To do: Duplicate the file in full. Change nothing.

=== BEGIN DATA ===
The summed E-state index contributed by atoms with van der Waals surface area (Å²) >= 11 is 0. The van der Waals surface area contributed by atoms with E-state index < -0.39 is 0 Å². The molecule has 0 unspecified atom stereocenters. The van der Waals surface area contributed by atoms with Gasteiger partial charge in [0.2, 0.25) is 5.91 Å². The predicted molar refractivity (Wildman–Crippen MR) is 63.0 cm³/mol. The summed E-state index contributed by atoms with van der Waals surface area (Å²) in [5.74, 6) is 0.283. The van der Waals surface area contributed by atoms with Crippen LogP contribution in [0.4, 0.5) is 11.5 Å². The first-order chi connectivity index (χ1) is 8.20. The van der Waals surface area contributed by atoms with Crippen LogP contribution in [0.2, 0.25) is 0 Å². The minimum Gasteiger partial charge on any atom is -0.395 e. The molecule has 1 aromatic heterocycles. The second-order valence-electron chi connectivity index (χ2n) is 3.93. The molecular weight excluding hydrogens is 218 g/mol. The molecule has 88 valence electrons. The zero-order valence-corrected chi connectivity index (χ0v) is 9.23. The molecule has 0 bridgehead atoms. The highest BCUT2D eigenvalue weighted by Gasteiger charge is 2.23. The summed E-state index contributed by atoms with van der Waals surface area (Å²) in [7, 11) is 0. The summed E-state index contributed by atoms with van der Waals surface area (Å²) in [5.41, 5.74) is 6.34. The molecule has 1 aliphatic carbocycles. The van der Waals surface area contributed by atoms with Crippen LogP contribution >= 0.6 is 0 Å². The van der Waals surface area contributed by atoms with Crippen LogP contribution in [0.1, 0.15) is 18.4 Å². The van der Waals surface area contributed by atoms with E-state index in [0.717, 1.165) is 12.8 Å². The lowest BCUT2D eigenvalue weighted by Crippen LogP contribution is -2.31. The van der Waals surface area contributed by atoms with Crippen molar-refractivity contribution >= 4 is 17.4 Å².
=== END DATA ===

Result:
The summed E-state index contributed by atoms with van der Waals surface area (Å²) >= 11 is 0. The van der Waals surface area contributed by atoms with E-state index < -0.39 is 0 Å². The molecule has 0 unspecified atom stereocenters. The van der Waals surface area contributed by atoms with Gasteiger partial charge in [0.2, 0.25) is 5.91 Å². The predicted molar refractivity (Wildman–Crippen MR) is 63.0 cm³/mol. The summed E-state index contributed by atoms with van der Waals surface area (Å²) in [5.74, 6) is 0.283. The van der Waals surface area contributed by atoms with Crippen LogP contribution in [0.4, 0.5) is 11.5 Å². The first-order chi connectivity index (χ1) is 8.20. The van der Waals surface area contributed by atoms with Crippen LogP contribution in [0.2, 0.25) is 0 Å². The minimum Gasteiger partial charge on any atom is -0.395 e. The molecule has 1 aromatic heterocycles. The second-order valence-electron chi connectivity index (χ2n) is 3.93. The molecular weight excluding hydrogens is 218 g/mol. The molecule has 88 valence electrons. The zero-order valence-corrected chi connectivity index (χ0v) is 9.23. The molecule has 0 bridgehead atoms. The highest BCUT2D eigenvalue weighted by Gasteiger charge is 2.23. The summed E-state index contributed by atoms with van der Waals surface area (Å²) in [7, 11) is 0. The summed E-state index contributed by atoms with van der Waals surface area (Å²) in [5.41, 5.74) is 6.34. The molecule has 1 aliphatic carbocycles. The van der Waals surface area contributed by atoms with Crippen LogP contribution >= 0.6 is 0 Å². The van der Waals surface area contributed by atoms with Crippen LogP contribution in [0.1, 0.15) is 18.4 Å². The van der Waals surface area contributed by atoms with E-state index in [0.717, 1.165) is 12.8 Å². The lowest BCUT2D eigenvalue weighted by Crippen LogP contribution is -2.31. The van der Waals surface area contributed by atoms with Crippen molar-refractivity contribution >= 4 is 17.4 Å².